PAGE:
When discussing Purdue basketball, it doesn’t take long before defense is brought up.
The 18th ranked Boilermakers are the best team in the country according to defensive efficiency metrics, and also lead the nation a 39.2-percent eFG% defense. Seemingly any metric makes Purdue a tough matchup, and Michigan coach John Beilein has taken notice.
“The numbers say that this is the No. 1 defensive team — in some of the ratings — in the country,” Beilein said. “We do see some top-level teams, but (Purdue coach Matt Painter)’s team is taking it to a whole new level with a 34-percent defensive field goal percentage. For us to get below 40 is a great marker, to go six percentage points below that is incredible.”
Combining considerable size (the Boilermakers are fourth in the nation in effective height and boast five rotation regulars 6-foot-8 or taller) and skill, Purdue builds a strong post presence, enabling more man defense at the perimeter.
Remarkably, the Boilermakers are inside the top 12 in both 2-point and 3-point defense.
“They’re really good at both being in the gap and playing individual defense,” Beilein said. “There’s just not blow-bys you see from other teams. They do a great job of containing you off the dribble. And they can take chances because if you ever do beat them, you always have a back-line guy. That just makes a huge difference.”
A silver lining for the Wolverines could be that Purdue (1-1 Big Ten, 13-2 overall) is just 1-2 against top-20 offenses. Michigan is currently ranked 19th.
Beilein said that the key will not only be spreading the ball around and playing good basketball, but also not getting intimidated by Purdue’s shot-blocking ability, something he felt was evident in Michigan’s 64-51 loss to the Boilermakers last season.
“Somewhere in college basketball somehow, when you block a shot or get dunked on, it’s like you can’t win the game,” Beilein said. “(But) it’s just one possessions, they blocked the shot, big deal … For some reason, it affects teams, and we can’t let it affect us.”
LeVert a game-time decision, but not a game-time adjustment
Of course, the Wolverines’ offense would be greatly helped with the addition of their leader in points, rebounds and assists. As reported earlier today, senior guard Caris LeVert is questionable for tomorrow’s game.
He was set to practice Wednesday and will evaluate his health during shootaround and warm-ups tomorrow, but the team is preparing to play without LeVert.
“We’ll be trying to use (junior guard) Derrick (Walton) more, (sophomore guard) Muhammad (Ali Abdur-Rahkman) more and (junior) Zak (Irvin) more if Caris can’t go. Rapheal Davis is going to be guarding one of those guys, and he’s the elite defender in the league, so that’s going to be difficult.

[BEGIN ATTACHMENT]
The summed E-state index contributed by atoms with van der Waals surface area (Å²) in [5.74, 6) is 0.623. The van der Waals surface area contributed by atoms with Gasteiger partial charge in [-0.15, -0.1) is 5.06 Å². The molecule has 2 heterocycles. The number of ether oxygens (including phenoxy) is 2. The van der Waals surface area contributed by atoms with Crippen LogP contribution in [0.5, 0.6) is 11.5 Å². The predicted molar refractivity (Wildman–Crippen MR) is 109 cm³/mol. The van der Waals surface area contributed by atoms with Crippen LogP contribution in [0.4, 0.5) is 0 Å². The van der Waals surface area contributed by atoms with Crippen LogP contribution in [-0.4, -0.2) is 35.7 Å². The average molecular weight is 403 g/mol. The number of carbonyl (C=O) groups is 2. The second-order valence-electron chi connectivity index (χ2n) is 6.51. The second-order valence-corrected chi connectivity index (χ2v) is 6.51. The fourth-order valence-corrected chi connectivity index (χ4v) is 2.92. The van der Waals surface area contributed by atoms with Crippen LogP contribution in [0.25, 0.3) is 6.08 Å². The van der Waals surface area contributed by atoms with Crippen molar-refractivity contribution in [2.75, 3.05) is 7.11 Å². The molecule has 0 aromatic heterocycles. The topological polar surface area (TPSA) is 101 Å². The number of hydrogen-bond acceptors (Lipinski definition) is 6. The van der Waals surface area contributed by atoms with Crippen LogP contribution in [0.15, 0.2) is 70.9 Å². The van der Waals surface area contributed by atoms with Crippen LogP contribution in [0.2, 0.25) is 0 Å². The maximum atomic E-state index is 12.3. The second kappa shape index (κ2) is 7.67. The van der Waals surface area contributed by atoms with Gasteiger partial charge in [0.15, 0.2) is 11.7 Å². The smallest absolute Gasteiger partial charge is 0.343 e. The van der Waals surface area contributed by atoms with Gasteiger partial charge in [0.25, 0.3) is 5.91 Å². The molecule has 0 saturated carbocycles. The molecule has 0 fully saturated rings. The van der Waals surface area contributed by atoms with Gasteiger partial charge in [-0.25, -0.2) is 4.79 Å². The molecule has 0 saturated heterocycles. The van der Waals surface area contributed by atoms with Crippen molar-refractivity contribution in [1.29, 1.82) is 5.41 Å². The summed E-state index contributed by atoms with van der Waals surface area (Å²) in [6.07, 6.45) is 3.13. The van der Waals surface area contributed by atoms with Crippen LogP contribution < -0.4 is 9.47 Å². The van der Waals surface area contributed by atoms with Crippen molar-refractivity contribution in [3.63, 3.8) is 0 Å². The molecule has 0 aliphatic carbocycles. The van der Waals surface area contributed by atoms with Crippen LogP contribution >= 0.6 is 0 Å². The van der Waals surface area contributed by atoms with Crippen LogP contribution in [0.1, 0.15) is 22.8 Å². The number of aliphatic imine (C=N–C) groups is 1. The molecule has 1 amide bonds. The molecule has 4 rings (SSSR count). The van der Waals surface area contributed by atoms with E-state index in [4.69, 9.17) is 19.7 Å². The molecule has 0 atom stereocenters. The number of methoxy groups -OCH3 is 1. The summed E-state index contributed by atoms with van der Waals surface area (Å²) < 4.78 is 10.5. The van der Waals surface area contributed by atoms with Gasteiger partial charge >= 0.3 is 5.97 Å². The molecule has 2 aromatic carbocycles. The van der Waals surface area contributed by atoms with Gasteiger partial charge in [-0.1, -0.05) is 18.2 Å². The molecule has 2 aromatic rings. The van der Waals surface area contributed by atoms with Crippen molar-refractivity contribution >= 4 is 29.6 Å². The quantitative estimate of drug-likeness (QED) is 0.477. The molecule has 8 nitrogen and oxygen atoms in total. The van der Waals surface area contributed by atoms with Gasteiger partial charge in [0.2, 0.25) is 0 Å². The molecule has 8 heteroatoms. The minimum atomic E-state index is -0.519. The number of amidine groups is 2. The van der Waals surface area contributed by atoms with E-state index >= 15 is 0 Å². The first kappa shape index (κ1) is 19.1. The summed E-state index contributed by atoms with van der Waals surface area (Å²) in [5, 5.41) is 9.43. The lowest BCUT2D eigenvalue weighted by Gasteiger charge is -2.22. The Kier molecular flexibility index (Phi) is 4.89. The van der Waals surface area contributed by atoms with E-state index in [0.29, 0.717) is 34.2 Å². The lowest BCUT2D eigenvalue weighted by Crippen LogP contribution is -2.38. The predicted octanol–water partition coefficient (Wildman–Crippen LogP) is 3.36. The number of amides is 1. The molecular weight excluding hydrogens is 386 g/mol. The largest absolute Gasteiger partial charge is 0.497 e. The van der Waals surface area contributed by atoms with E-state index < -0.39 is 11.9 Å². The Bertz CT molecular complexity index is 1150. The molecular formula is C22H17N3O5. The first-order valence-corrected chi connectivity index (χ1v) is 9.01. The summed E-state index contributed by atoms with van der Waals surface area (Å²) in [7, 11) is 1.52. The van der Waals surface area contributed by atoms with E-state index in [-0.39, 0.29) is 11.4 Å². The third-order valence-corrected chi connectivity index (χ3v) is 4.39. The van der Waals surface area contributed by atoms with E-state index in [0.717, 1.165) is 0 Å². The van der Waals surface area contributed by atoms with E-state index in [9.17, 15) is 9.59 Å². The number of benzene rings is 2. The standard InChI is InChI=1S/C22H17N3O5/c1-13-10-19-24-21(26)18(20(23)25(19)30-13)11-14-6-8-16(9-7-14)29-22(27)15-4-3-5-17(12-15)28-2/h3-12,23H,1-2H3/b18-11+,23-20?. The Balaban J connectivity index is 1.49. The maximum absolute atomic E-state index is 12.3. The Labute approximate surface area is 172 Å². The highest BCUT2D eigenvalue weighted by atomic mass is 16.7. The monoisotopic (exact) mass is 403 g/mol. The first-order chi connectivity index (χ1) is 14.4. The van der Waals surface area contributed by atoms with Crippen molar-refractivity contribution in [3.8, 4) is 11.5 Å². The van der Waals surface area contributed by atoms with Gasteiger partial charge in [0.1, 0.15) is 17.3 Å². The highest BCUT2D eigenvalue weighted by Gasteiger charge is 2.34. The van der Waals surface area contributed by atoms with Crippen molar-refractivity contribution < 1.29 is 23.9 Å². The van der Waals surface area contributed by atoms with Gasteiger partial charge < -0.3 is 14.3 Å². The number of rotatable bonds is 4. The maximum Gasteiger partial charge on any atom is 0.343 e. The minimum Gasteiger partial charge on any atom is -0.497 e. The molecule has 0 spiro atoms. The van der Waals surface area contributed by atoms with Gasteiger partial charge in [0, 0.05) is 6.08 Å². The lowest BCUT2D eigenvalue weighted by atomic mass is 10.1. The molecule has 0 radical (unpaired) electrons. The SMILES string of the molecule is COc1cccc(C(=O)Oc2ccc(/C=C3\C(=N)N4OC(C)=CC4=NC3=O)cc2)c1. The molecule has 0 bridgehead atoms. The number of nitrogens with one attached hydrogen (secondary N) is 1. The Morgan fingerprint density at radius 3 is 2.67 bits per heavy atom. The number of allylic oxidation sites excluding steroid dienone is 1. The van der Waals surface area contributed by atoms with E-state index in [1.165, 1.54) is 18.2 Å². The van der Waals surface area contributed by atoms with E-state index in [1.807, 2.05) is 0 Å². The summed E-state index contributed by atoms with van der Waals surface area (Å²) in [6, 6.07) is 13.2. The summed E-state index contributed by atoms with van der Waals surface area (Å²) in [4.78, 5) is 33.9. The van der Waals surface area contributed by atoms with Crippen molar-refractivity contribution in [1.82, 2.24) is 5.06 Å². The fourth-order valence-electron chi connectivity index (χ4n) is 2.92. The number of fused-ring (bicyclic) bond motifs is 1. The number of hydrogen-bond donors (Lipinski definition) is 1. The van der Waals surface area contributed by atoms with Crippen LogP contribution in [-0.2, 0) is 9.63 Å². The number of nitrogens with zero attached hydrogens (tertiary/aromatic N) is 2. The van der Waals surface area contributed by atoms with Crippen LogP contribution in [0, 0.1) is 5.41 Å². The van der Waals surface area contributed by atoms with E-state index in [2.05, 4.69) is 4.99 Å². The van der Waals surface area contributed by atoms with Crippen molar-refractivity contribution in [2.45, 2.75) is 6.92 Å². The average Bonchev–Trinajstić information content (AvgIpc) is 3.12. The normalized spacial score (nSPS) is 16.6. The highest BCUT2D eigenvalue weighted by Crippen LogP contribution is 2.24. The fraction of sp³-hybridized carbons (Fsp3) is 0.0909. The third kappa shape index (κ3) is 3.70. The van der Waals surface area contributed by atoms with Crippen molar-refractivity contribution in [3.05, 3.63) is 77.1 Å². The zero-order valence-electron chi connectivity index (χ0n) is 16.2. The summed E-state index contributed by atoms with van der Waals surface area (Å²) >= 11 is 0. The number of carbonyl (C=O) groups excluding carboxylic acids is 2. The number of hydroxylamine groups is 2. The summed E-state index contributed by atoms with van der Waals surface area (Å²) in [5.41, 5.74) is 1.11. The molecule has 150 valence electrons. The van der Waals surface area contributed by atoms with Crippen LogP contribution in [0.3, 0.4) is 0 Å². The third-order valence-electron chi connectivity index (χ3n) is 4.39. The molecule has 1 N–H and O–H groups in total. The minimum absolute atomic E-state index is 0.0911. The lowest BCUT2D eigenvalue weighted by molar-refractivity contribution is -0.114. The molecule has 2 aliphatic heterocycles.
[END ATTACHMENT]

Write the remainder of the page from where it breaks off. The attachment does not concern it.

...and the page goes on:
“We have to play through a lot more people it’s good overall for us as we develop.”
The Wolverines did well in their first game without LeVert. In a 79-56 thrashing of Penn State, the trio of Irvin, Walton and Abdur-Rahkman combined for 36 points, 10 rebounds and 10 assists, and Michigan continued to look like one of the best offenses in the country.
“It’s a great opportunity for (other players),” said redshirt sophomore forward Duncan Robinson. “I think (sophomore guard) Muhammad-Ali stepped in against Penn State really seamlessly on both ends of the floor. Having that experience and those games is really good for us.”
Purdue poses a much tougher challenge than the Nittany Lions, but if LeVert really can’t go, Beilein said he isn’t afraid of a sink-or-swim mentality, and that his team can continue to grow in a loss.
“The things we were working on in practice but weren’t ready to try in games we had to try, and some of those things were very successful,” Beilein said. “We’ll learn what we can do and what things we still have to work on.”
Bigs face big challenge
In addition to Irvin, Walton and Abdur-Rahkman, Michigan’s big men will need to step up if the Wolverines want to leave West Lafayette with a win.
Junior forward Mark Donnal has done that so far in conference play — tallying 42 points and 16 rebounds in two games — but A.J. Hammons (7-foot), Isaac Haas (7-2) and Caleb Swanigan (6-9) are an entirely different beast.
The three are the Boilermakers’ top scorers and rebounders, and combine for 35.5 points and 22.2 rebounds per game.
“This will be a great test for what the league is really like,” Beilein said “Some other teams have big guys as well, and we’ve got to see what he can do.”
Though Michigan’s shooting ability will offset some of the mismatch down low, it is clear that the Wolverines will need to improve on the glass to have a chance. Purdue is among the best in the nation in both offensive and defensive rebounding, and Michigan — currently 44th in defensive rebounding and 295th in the nation in offensive rebounding — has its work cut out down low.
“I’m not confident yet,” Beilein said of his team’s rebounding. “We haven’t (succeeded) against a team that is going to do that. It has more to do than just boxing your man out, it’s guarding on the perimeter so you do not have to give help and you’re in position to be in position.”
Of course, the way the Wolverines operate ensures that the responsibility won’t fall entirely on the big men. Michigan’s top three rebounders spend time at the guard position, and Walton — who is second on the team with 5.1 boards per game — knows that effort will have to continue.
“We’re trying to take it personal to help the bigs clean up on the glass,” Walton said. “They’ve got their hands full is the upcoming game.
“It gives you an extra incentive to go help your brothers when they have a little more than normal to handle.”